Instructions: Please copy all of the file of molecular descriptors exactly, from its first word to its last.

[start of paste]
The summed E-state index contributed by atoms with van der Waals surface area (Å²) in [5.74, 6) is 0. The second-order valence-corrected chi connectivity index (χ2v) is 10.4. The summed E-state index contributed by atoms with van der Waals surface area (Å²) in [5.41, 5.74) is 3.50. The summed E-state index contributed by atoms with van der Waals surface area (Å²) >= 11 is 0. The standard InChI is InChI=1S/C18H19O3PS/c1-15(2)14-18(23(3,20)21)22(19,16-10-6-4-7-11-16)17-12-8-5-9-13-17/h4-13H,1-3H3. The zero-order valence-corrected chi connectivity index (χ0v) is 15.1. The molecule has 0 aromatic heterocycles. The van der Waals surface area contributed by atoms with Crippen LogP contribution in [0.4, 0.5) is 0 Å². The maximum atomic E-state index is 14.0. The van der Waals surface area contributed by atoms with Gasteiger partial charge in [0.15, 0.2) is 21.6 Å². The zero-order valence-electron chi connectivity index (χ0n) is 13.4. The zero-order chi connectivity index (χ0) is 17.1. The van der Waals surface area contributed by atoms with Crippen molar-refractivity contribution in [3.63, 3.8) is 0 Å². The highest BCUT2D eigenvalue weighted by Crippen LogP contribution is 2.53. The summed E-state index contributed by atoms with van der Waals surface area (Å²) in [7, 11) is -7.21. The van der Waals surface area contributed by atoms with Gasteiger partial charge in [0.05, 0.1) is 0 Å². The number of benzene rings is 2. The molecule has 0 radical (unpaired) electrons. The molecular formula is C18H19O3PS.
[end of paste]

The summed E-state index contributed by atoms with van der Waals surface area (Å²) in [5.74, 6) is 0. The second-order valence-corrected chi connectivity index (χ2v) is 10.4. The summed E-state index contributed by atoms with van der Waals surface area (Å²) in [5.41, 5.74) is 3.50. The summed E-state index contributed by atoms with van der Waals surface area (Å²) >= 11 is 0. The standard InChI is InChI=1S/C18H19O3PS/c1-15(2)14-18(23(3,20)21)22(19,16-10-6-4-7-11-16)17-12-8-5-9-13-17/h4-13H,1-3H3. The zero-order valence-corrected chi connectivity index (χ0v) is 15.1. The molecule has 0 aromatic heterocycles. The van der Waals surface area contributed by atoms with Crippen LogP contribution in [0.4, 0.5) is 0 Å². The maximum atomic E-state index is 14.0. The van der Waals surface area contributed by atoms with Gasteiger partial charge in [0.15, 0.2) is 21.6 Å². The zero-order valence-electron chi connectivity index (χ0n) is 13.4. The zero-order chi connectivity index (χ0) is 17.1. The van der Waals surface area contributed by atoms with Crippen molar-refractivity contribution in [3.63, 3.8) is 0 Å². The highest BCUT2D eigenvalue weighted by Crippen LogP contribution is 2.53. The summed E-state index contributed by atoms with van der Waals surface area (Å²) in [7, 11) is -7.21. The van der Waals surface area contributed by atoms with Gasteiger partial charge in [0.05, 0.1) is 0 Å². The number of benzene rings is 2. The molecule has 0 radical (unpaired) electrons. The molecular formula is C18H19O3PS.